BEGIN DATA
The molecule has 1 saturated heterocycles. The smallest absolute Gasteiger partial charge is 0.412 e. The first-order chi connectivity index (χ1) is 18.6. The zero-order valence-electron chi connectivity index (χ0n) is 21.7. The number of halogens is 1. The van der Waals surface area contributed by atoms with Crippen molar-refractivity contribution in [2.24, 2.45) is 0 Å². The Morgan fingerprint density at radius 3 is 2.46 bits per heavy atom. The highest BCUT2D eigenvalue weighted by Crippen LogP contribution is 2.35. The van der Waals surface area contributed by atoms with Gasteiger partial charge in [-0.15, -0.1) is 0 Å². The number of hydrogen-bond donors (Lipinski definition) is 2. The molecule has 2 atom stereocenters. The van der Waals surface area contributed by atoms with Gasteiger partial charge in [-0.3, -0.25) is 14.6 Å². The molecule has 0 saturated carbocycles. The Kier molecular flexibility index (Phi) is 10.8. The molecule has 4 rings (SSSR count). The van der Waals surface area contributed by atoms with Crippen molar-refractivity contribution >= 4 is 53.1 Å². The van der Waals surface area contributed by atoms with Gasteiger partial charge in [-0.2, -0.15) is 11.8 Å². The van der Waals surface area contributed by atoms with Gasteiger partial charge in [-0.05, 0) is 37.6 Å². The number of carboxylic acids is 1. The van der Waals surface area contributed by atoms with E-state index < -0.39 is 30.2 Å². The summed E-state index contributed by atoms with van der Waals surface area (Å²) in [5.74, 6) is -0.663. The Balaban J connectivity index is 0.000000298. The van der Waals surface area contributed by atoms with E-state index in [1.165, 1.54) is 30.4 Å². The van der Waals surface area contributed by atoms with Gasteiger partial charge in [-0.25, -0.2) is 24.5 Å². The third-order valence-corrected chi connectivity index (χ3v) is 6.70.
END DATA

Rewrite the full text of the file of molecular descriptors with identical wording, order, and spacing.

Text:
The molecule has 1 saturated heterocycles. The smallest absolute Gasteiger partial charge is 0.412 e. The first-order chi connectivity index (χ1) is 18.6. The zero-order valence-electron chi connectivity index (χ0n) is 21.7. The number of halogens is 1. The van der Waals surface area contributed by atoms with Crippen molar-refractivity contribution in [2.24, 2.45) is 0 Å². The Morgan fingerprint density at radius 3 is 2.46 bits per heavy atom. The highest BCUT2D eigenvalue weighted by Crippen LogP contribution is 2.35. The van der Waals surface area contributed by atoms with Gasteiger partial charge in [-0.15, -0.1) is 0 Å². The number of hydrogen-bond donors (Lipinski definition) is 2. The molecule has 2 atom stereocenters. The van der Waals surface area contributed by atoms with Gasteiger partial charge in [-0.3, -0.25) is 14.6 Å². The molecule has 0 saturated carbocycles. The Kier molecular flexibility index (Phi) is 10.8. The molecule has 4 rings (SSSR count). The van der Waals surface area contributed by atoms with Crippen molar-refractivity contribution >= 4 is 53.1 Å². The van der Waals surface area contributed by atoms with Gasteiger partial charge in [-0.2, -0.15) is 11.8 Å². The van der Waals surface area contributed by atoms with Gasteiger partial charge in [-0.05, 0) is 37.6 Å². The number of carboxylic acids is 1. The van der Waals surface area contributed by atoms with E-state index < -0.39 is 30.2 Å². The summed E-state index contributed by atoms with van der Waals surface area (Å²) in [5.74, 6) is -0.663. The Balaban J connectivity index is 0.000000298. The van der Waals surface area contributed by atoms with E-state index in [1.165, 1.54) is 30.4 Å². The van der Waals surface area contributed by atoms with Gasteiger partial charge in [-0.25, -0.2) is 24.5 Å². The third-order valence-corrected chi connectivity index (χ3v) is 6.70.